Fudging, Fundamentals and the Electoral Cycle
Anyone who’s paying attention has probably noticed that commodities prices have been, shall we say, volatile?
Most economists worth their salt will generally proffer opinions on the sometimes erratic moves in the prices of commodities based on their views of inflation, deflation or possibly even their perceptions regarding where we are in the business cycle.
If we take a stroll down memory lane and unearth a few comments of gold market impresario, Doug Casey, from a 2002 essay titled, Gold During Inflation, Deflation and Chaos, they tell quite a story:
...Yet serious deflation would likely also cause the price of gold to explode. It is the only financial asset that's not simultaneously someone else's liability. And if we have deflation this time around, it won't be possible to buy government paper and wait in safety, as was possible in the 30s, for at least two reasons.
First, a deflation would set off all kinds of spending programs and bailouts. The USG would go from being a questionable risk to a bad risk as it was forced to borrow on a huge scale to finance emergency spending, much of which is already mandated by law, while tax revenues were falling. Second, a deflation would almost certainly result in calls to reinflate as rapidly as possible-a course of action unlikely to inspire confidence in the dollar. Gold would soar in a serious deflation…
By most accounts, whether you believe we are living in inflationary or deflationary times – the price of gold and precious metals has not exploded – it has fallen. Furthermore, it would also appear that, to date, U.S. Government Securities have counter-intuitively provided exactly what Mr. Casey predicted wouldn’t happen – a bastion – despite federal bail-outs and profligate spending?
So what really happened?
First and importantly, Mr. Casey made the assumption that “gold” is not someone else’s liability. In theory this is correct but in practice – where a great many gold investors view leveraged ownership of futures and / or gold equities as possessing the same margin of safety as physical – this is simply not true. Leveraged investments in futures and / or equities have become liabilities – especially in a world of credit constraints we are experiencing today.
Interestingly, Mr. Casey did not get it all wrong. Physical bullion prices have done EXACTLY as he predicted, having decoupled “soared” relative to futures and equity proxies of the same in recent weeks and months.
It is the decoupling of physical bullion prices from futures prices that is the strongest evidence, to date, that futures markets are not serving their intended uses of price discovery and instead have become vehicles of price determination / suppression.
Amazingly, this is a HUGE story getting ZERO airplay in the mainstream financial press.
Secondly, Mr. Casey spoke of the unlikelihood of U.S. Government Securities being a safe-house during a period of deflation [like we are experiencing now, perhaps?]. What Mr. Casey would likely not have been cognizant of, circa 2002, was the manner in which J.P. Morgan’s Interest Rate Derivatives Book had been harnessed to render interest rates [usury] ineffective. This is all laid out in, The Invisible Hand and the Pox Known as Usury.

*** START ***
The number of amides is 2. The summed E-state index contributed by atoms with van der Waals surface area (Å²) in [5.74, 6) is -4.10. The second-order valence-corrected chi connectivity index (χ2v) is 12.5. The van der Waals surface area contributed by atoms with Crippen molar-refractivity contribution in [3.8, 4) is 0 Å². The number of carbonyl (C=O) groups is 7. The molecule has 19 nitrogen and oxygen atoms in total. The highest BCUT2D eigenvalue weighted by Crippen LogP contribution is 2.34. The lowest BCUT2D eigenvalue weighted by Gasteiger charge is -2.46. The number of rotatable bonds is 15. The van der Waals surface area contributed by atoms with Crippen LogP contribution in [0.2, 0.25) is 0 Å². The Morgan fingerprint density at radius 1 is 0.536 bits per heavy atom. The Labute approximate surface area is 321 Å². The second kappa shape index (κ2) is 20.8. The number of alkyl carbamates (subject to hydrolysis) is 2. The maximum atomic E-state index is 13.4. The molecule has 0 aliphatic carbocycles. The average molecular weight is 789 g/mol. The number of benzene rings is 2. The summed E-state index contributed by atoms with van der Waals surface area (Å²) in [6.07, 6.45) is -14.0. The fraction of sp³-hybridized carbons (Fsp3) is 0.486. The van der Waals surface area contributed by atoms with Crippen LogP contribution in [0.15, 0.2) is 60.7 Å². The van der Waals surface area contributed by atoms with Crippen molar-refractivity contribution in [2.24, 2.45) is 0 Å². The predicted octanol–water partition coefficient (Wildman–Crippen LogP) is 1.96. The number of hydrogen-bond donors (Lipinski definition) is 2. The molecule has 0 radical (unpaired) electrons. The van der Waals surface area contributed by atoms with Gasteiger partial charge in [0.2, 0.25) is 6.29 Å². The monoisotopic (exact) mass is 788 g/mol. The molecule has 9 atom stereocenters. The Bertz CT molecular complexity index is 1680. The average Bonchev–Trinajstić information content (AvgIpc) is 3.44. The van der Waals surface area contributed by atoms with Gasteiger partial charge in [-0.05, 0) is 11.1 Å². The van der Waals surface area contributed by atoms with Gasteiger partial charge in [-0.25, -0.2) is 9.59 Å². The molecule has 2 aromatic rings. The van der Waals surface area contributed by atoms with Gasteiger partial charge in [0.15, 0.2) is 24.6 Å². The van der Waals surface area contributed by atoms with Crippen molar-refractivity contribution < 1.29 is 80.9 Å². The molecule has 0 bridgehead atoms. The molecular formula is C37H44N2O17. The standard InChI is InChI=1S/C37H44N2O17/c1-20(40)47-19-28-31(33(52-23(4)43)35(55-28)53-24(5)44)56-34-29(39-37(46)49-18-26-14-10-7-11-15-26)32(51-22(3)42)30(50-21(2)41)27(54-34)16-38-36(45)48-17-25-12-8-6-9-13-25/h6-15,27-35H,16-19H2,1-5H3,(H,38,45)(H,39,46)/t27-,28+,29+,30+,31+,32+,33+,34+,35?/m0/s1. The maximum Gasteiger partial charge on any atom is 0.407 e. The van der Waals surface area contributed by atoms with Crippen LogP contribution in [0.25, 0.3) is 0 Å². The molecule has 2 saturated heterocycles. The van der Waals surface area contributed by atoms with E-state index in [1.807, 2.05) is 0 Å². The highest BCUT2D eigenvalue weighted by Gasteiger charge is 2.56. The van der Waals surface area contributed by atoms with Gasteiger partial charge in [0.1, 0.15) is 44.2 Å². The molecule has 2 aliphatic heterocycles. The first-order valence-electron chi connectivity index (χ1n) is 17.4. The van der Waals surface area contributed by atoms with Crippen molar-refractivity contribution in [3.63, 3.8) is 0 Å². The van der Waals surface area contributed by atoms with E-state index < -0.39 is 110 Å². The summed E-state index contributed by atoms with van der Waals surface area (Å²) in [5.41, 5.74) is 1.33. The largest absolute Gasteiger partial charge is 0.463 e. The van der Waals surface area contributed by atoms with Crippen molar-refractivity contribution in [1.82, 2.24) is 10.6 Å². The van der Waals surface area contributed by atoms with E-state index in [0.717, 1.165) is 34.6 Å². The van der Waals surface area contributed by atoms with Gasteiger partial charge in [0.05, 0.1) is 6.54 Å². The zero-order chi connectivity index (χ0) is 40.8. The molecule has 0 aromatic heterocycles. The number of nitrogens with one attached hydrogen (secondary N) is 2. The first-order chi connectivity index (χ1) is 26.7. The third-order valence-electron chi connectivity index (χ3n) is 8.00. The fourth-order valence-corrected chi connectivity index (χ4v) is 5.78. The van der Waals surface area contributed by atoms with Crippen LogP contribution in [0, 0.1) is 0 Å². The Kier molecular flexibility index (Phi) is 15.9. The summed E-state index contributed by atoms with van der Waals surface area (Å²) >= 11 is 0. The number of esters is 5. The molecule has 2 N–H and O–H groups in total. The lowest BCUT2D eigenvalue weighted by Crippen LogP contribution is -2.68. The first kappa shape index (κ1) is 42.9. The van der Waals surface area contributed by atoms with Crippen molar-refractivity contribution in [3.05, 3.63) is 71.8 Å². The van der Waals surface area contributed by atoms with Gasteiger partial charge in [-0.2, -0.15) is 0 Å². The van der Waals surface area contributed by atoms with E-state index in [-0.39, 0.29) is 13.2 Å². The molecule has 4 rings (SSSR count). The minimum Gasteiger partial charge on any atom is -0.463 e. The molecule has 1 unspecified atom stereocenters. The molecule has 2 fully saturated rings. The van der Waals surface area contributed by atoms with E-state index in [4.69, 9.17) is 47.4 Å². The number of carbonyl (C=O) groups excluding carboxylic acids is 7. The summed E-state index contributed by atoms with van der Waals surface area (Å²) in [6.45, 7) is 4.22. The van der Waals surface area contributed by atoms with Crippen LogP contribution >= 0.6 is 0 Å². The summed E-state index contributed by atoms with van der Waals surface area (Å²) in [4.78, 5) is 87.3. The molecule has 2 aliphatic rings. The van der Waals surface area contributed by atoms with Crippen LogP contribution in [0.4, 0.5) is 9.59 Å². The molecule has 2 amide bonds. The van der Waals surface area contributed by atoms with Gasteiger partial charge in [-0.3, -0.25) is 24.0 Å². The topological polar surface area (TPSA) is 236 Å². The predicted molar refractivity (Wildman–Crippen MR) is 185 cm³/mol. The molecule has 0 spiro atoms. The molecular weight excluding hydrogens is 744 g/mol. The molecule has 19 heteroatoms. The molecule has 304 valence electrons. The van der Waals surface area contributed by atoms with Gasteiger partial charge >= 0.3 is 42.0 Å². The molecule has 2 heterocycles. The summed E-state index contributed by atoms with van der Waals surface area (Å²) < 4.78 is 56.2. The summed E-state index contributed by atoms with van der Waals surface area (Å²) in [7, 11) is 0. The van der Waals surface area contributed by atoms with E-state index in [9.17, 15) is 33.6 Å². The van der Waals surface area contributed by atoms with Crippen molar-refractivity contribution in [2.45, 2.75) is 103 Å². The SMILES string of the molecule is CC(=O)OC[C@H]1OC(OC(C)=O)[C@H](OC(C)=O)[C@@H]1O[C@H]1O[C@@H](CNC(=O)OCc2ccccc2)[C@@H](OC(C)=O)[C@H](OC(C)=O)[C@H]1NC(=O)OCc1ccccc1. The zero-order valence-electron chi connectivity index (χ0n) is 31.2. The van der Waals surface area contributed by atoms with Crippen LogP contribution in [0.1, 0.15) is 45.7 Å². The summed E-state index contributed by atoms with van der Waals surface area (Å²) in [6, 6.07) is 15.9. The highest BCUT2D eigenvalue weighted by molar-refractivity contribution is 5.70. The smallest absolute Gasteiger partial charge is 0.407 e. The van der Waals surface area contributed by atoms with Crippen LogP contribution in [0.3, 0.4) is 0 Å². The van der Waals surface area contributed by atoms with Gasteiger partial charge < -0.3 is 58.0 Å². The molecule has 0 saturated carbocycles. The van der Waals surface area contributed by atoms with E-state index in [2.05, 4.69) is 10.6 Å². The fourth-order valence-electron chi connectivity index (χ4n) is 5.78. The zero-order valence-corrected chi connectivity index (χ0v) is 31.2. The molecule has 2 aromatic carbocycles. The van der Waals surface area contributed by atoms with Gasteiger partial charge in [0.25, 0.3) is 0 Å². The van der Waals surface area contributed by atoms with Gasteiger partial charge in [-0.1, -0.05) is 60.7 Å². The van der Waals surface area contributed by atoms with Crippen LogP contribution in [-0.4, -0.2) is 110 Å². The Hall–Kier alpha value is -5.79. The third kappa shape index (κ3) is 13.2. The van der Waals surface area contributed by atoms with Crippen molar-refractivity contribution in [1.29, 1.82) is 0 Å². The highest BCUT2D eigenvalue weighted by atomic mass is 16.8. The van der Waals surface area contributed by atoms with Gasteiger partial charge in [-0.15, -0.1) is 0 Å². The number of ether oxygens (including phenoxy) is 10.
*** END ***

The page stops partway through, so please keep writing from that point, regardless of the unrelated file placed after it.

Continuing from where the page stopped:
It is important that we understand why Mr. Casey’s predictions haven’t panned out; namely and especially because he was fundamentally correct. Only through carefully planned and executed market manipulations, utilizing derivatives, have his predicted outcomes not become reality.
The use of manipulative derivatives has not been limited to the gold space. Just take a look at how incredibly “obedient” the oil price has been over the past two election cycles in the U.S.:
Just think of it; two price collapses in Crude Oil, each of them commencing – almost to the day – the same amount of time prior to November Elections in the U.S.A.
With U.S. elections out of the way tomorrow, it seems we can all look forward to a new Administration, a jolly holiday season and the likelihood of increased heating costs to keep us warm through the upcoming winter months.
In overseas equity markets the Japanese Stock Exchange was closed Nov. 3 in observance of Culture Day. North American markets began the week on a mixed note with the DOW giving up 5.20 to 9,319.80, the NASDAQ gaining 5.38 to 1,726.33 and the S & P dropping 2.45 to 966.30. NYMEX crude oil futures lost 3.53 to close at 64.28 per barrel.
On foreign exchange markets the U.S. Dollar Index gained .73 to close at 86.34.
Benchmark interest rates ended the day with the 5 yr. Government bond yielding 2.70% while the 10 yr. bond finished at 3.91%. Folks should take note that the yield curve has STEEPENED quite dramatically in recent weeks. This makes “funding the government” more attractive [profitable] for commercial banks [see: Negotiating Curves].
The precious metals complex ended the day mixed with COMEX gold futures giving up 2.60 to 722.10 per ounce and COMEX silver futures losing .07 to 9.82 per ounce. The XAU Index added .65 to 81.71 while the HUI Index gained 2.97 to 196.84.
On tap for tomorrow, in the wee hours Oct. U.S. Truck Sales are due – expected 5.5M vs. prior 5.3M. Then at 10:00 a.m., Sept. Factory Orders data is due – expected – 1.0% vs. prior – 4.0%.
Wishing you all a pleasant evening and a reminder that America votes tomorrow, Nov. 4, 2008, so to all concerned – do get out to vote!
About Rob Kirby
Rob Kirby Archive
|01/13/2012||The Dollar Centric Derivatives Complex: Progenitor of Parasitic, Ponzi Price-Fixing||story|
|10/04/2010||The Federal Reserve Is Selling Paper Gold and Buying Physical Gold||story|
|09/30/2010||Treating Symptoms, Ignoring the Root Cause||story|
|08/16/2010||The Longest Fix (aka The Rudest Rig)||story|
|08/02/2010||The Extinction of the Bond Vigilantes||story|
|06/07/2010||Toronto G20 Summit||story|
|02/09/2009||Crime Scene Investigation||story|
|10/05/2008||If Pigs Could Fly||story|